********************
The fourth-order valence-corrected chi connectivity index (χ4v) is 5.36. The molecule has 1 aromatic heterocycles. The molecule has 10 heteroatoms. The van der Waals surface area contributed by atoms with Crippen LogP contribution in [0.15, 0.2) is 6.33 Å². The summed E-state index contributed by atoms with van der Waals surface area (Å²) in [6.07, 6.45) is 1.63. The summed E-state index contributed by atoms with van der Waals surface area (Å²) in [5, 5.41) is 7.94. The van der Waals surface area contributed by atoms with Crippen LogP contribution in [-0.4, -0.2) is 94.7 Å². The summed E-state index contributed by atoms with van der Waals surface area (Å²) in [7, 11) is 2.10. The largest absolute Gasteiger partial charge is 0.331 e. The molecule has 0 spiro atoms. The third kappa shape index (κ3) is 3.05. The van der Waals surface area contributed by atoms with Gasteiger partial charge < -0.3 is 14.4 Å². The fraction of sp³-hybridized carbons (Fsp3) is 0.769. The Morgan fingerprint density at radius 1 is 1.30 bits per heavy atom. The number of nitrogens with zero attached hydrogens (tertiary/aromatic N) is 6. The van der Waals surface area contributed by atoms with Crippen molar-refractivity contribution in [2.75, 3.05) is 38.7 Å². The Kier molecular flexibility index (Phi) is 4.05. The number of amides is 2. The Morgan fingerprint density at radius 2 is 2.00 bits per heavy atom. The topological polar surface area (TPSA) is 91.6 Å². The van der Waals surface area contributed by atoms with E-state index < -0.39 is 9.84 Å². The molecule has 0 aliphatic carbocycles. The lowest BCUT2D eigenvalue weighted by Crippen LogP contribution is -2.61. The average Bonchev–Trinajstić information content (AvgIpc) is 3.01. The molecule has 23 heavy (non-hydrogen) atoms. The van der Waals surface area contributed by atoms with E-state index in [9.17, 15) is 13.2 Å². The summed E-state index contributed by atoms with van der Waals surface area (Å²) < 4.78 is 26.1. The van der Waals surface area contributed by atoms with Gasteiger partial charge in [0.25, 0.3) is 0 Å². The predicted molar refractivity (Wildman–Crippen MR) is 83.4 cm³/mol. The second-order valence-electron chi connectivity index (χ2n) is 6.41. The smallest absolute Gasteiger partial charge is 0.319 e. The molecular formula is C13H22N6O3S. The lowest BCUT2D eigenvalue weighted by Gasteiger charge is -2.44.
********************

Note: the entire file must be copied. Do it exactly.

The fourth-order valence-corrected chi connectivity index (χ4v) is 5.36. The molecule has 1 aromatic heterocycles. The molecule has 10 heteroatoms. The van der Waals surface area contributed by atoms with Crippen LogP contribution in [0.15, 0.2) is 6.33 Å². The summed E-state index contributed by atoms with van der Waals surface area (Å²) in [6.07, 6.45) is 1.63. The summed E-state index contributed by atoms with van der Waals surface area (Å²) in [5, 5.41) is 7.94. The van der Waals surface area contributed by atoms with Crippen LogP contribution in [-0.4, -0.2) is 94.7 Å². The summed E-state index contributed by atoms with van der Waals surface area (Å²) in [7, 11) is 2.10. The largest absolute Gasteiger partial charge is 0.331 e. The molecule has 0 spiro atoms. The third kappa shape index (κ3) is 3.05. The van der Waals surface area contributed by atoms with Gasteiger partial charge < -0.3 is 14.4 Å². The fraction of sp³-hybridized carbons (Fsp3) is 0.769. The Morgan fingerprint density at radius 1 is 1.30 bits per heavy atom. The number of nitrogens with zero attached hydrogens (tertiary/aromatic N) is 6. The van der Waals surface area contributed by atoms with Crippen molar-refractivity contribution in [2.75, 3.05) is 38.7 Å². The Kier molecular flexibility index (Phi) is 4.05. The number of amides is 2. The Morgan fingerprint density at radius 2 is 2.00 bits per heavy atom. The topological polar surface area (TPSA) is 91.6 Å². The van der Waals surface area contributed by atoms with E-state index < -0.39 is 9.84 Å². The molecule has 0 aliphatic carbocycles. The lowest BCUT2D eigenvalue weighted by Crippen LogP contribution is -2.61. The average Bonchev–Trinajstić information content (AvgIpc) is 3.01. The molecule has 23 heavy (non-hydrogen) atoms. The van der Waals surface area contributed by atoms with E-state index in [9.17, 15) is 13.2 Å². The summed E-state index contributed by atoms with van der Waals surface area (Å²) < 4.78 is 26.1. The van der Waals surface area contributed by atoms with Gasteiger partial charge in [0.25, 0.3) is 0 Å². The predicted molar refractivity (Wildman–Crippen MR) is 83.4 cm³/mol. The second-order valence-electron chi connectivity index (χ2n) is 6.41. The smallest absolute Gasteiger partial charge is 0.319 e. The molecular formula is C13H22N6O3S. The lowest BCUT2D eigenvalue weighted by Gasteiger charge is -2.44.